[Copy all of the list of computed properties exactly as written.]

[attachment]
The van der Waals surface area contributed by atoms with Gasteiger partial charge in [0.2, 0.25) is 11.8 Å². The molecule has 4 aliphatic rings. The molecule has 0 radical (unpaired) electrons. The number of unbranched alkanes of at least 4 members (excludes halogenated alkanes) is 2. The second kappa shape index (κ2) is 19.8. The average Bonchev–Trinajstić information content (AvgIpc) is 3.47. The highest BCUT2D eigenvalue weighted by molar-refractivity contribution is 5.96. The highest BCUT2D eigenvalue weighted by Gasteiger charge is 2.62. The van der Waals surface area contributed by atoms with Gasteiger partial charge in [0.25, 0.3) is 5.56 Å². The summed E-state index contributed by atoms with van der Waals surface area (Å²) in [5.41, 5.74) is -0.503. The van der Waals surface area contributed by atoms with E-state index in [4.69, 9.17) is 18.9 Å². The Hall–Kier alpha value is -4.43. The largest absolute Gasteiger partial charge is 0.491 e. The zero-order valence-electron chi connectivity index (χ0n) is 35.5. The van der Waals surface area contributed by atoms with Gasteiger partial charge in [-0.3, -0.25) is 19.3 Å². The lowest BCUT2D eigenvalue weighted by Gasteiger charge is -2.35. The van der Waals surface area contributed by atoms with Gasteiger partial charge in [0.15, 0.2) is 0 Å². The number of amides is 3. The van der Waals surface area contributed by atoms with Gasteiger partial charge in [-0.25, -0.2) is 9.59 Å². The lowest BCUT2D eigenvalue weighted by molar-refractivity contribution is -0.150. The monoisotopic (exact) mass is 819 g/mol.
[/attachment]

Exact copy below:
The van der Waals surface area contributed by atoms with Gasteiger partial charge in [0.2, 0.25) is 11.8 Å². The molecule has 4 aliphatic rings. The molecule has 0 radical (unpaired) electrons. The number of unbranched alkanes of at least 4 members (excludes halogenated alkanes) is 2. The second kappa shape index (κ2) is 19.8. The average Bonchev–Trinajstić information content (AvgIpc) is 3.47. The highest BCUT2D eigenvalue weighted by molar-refractivity contribution is 5.96. The highest BCUT2D eigenvalue weighted by Gasteiger charge is 2.62. The van der Waals surface area contributed by atoms with Gasteiger partial charge in [0.25, 0.3) is 5.56 Å². The summed E-state index contributed by atoms with van der Waals surface area (Å²) in [5.41, 5.74) is -0.503. The van der Waals surface area contributed by atoms with E-state index in [4.69, 9.17) is 18.9 Å². The Hall–Kier alpha value is -4.43. The largest absolute Gasteiger partial charge is 0.491 e. The zero-order valence-electron chi connectivity index (χ0n) is 35.5. The van der Waals surface area contributed by atoms with Gasteiger partial charge in [-0.3, -0.25) is 19.3 Å². The lowest BCUT2D eigenvalue weighted by Gasteiger charge is -2.35. The van der Waals surface area contributed by atoms with Gasteiger partial charge in [0.15, 0.2) is 0 Å². The number of amides is 3. The van der Waals surface area contributed by atoms with Gasteiger partial charge in [-0.25, -0.2) is 9.59 Å². The lowest BCUT2D eigenvalue weighted by molar-refractivity contribution is -0.150. The monoisotopic (exact) mass is 819 g/mol.